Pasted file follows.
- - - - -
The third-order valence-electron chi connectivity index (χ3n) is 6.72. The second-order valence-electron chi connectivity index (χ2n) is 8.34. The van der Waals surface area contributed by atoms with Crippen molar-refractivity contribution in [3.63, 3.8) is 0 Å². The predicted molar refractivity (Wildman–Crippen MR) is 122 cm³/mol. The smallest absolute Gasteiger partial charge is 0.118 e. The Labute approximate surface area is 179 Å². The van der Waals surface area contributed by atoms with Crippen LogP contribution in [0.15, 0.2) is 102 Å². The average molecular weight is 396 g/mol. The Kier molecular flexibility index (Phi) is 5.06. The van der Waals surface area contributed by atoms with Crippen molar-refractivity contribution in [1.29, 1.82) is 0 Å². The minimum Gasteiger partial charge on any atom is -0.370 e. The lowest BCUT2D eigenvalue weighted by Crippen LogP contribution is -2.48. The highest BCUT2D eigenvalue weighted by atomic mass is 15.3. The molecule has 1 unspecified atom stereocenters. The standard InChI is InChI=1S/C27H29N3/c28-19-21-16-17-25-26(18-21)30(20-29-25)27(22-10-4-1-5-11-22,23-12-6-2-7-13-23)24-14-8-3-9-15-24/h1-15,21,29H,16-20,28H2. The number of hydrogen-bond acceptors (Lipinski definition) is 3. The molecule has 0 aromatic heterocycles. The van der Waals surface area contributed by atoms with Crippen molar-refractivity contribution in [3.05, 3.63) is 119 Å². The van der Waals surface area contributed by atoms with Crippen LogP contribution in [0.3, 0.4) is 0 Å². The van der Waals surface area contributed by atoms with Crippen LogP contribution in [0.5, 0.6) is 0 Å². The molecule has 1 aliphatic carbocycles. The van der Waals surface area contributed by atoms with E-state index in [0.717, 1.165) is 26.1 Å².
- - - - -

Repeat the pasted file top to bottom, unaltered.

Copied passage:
The third-order valence-electron chi connectivity index (χ3n) is 6.72. The second-order valence-electron chi connectivity index (χ2n) is 8.34. The van der Waals surface area contributed by atoms with Crippen molar-refractivity contribution in [3.63, 3.8) is 0 Å². The predicted molar refractivity (Wildman–Crippen MR) is 122 cm³/mol. The smallest absolute Gasteiger partial charge is 0.118 e. The Labute approximate surface area is 179 Å². The van der Waals surface area contributed by atoms with Crippen LogP contribution in [0.15, 0.2) is 102 Å². The average molecular weight is 396 g/mol. The Kier molecular flexibility index (Phi) is 5.06. The van der Waals surface area contributed by atoms with Crippen molar-refractivity contribution in [1.29, 1.82) is 0 Å². The minimum Gasteiger partial charge on any atom is -0.370 e. The lowest BCUT2D eigenvalue weighted by Crippen LogP contribution is -2.48. The highest BCUT2D eigenvalue weighted by atomic mass is 15.3. The molecule has 1 unspecified atom stereocenters. The standard InChI is InChI=1S/C27H29N3/c28-19-21-16-17-25-26(18-21)30(20-29-25)27(22-10-4-1-5-11-22,23-12-6-2-7-13-23)24-14-8-3-9-15-24/h1-15,21,29H,16-20,28H2. The number of hydrogen-bond acceptors (Lipinski definition) is 3. The molecule has 0 aromatic heterocycles. The van der Waals surface area contributed by atoms with Crippen molar-refractivity contribution in [3.05, 3.63) is 119 Å². The van der Waals surface area contributed by atoms with Crippen LogP contribution in [0.3, 0.4) is 0 Å². The van der Waals surface area contributed by atoms with Crippen LogP contribution in [0.5, 0.6) is 0 Å². The molecule has 1 aliphatic carbocycles. The van der Waals surface area contributed by atoms with E-state index in [0.717, 1.165) is 26.1 Å².